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November 20, 2003

"Queer Eye on a Straight Institution"

Of all the ink that has been spilled about gay marriage, Richard Cohen's WaPo column headlined This May Be Good for Marriage belongs at the top of the heap. And lest anyone worry, I am a bit more bouyed by the Massachusetts decision than I was at first blush. In my fit of cynicism and self-interest, I was unable to cheer for the Massachusetts couples for whom the decision ratifies decades-long commitments.

Having almost had an aneurism yesterday listening to some paleo-con from the Hoover Institute on NPR yesterday flogging the tired "gays will hurt marriage and that will hurt children" line (which is at root just a slightly extended riff on the abominable "gays hurt children" boogeyman), I was thrilled for this gust of sanity. Huge thanks to my dear friend Rachel "Anne" Webber for sending the link! I've taken the unusual step of copying the whole thing in the "extended entry" but want to excerpt a few of the best bits.

Gays, bless 'em, may wind up saving marriage.

In ways that DeLay and his conservative cohorts seem not to recognize, marriage itself is on the rocks. Twenty percent of all first marriages don't make it past five years, and after a mere decade, one-third of all marriages are kaput. Married couples, once dominant in both life and sitcom TV, have gone from 80 percent of all households in the 1950s to 50 percent today. If you peek into the average home, the chances of finding a married couple with kids are just one in four. DeLay, don't delay, marriage needs help.

Now along come gay couples to rescue marriage from social and economic irrelevance, casting a queer eye on a straight institution. They seek it for pecuniary reasons -- issues such as estate taxes, etc. -- but also because they seem to be among the last romantics. (No shotgun marriages here.) The odd thing about the opposition to gay marriage is that if the opponents were not so blinded by bigotry and fear, they would see that gay men and lesbians provide the last, best argument for marriage: love and commitment.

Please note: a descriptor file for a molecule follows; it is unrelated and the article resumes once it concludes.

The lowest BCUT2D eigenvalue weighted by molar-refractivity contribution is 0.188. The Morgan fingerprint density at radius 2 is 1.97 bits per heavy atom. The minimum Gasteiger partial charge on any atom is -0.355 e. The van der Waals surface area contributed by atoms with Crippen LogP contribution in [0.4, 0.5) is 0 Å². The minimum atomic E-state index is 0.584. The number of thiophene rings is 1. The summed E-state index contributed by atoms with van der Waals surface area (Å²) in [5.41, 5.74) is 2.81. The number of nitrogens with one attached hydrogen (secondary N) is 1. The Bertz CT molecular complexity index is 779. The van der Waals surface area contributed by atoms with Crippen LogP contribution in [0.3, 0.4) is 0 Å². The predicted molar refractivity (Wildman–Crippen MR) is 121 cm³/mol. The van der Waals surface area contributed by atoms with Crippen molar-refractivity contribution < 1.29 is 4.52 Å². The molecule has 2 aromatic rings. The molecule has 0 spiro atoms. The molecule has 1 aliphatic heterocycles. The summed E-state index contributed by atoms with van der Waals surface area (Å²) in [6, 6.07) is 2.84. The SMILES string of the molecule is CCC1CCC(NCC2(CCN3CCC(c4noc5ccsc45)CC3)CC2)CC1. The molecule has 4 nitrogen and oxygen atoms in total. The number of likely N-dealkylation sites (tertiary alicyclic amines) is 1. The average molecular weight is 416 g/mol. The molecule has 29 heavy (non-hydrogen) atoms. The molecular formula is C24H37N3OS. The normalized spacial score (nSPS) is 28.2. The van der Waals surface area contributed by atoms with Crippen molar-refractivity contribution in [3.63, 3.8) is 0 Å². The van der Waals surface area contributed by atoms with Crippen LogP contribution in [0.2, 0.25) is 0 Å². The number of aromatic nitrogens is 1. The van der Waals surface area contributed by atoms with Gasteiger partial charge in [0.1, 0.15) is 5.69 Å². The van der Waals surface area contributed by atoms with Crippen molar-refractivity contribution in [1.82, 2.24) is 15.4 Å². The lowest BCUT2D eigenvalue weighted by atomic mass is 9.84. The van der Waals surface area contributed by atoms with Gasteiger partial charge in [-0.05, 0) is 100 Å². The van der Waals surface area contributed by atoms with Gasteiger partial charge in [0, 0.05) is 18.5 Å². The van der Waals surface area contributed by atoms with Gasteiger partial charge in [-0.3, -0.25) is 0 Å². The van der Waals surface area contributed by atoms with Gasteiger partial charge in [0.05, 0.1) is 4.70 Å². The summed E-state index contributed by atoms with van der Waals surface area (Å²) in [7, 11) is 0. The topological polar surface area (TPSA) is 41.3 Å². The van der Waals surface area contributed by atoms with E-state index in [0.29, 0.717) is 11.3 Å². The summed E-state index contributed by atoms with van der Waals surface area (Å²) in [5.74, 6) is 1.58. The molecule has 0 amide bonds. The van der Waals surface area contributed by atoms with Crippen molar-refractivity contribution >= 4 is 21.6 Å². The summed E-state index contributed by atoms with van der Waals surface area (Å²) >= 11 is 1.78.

...

There is an analogy here -- I think. Just as gays are renowned for moving into urban areas that others have fled, for refurbishing whole neighborhoods and making them attractive, so they might rehabilitate and renew marriage. Of all people, they need it the least. They have already shattered convention with their lifestyles, and demolished our comfy and parochial notions of sexual categories -- heterosexual male, heterosexual female and nothing else. But when it comes to marriage of all things, some of them want to veer toward the traditional. They want commitment and love -- a universal truth in a manner that Jane Austen never envisaged.

Of course by this point in the column I'm already cheering. To want something that so many have abandoned is to love it in a wholly new way, to love it against the grain--and that love inevitably shapes not only the lover but also the beloved. But the article just gets better.

The dour Republican Party, with DeLay and others promising a constitutional amendment banning gay marriage (can Elizabeth Taylor be included, too?), is once again willing to stand athwart history, yelling stop. In the short term, it will work, since little in politics has the power bigotry does -- certainly not reason. The many GOP politicians who have gay children will have to stifle all that their kids have taught them and fall behind DeLay in his backward march toward a vanished world. Some, though, may succumb to knowledge and empathy and suggest -- softly, of course -- that love and commitment are universals and not confined to a single category of sexual orientation.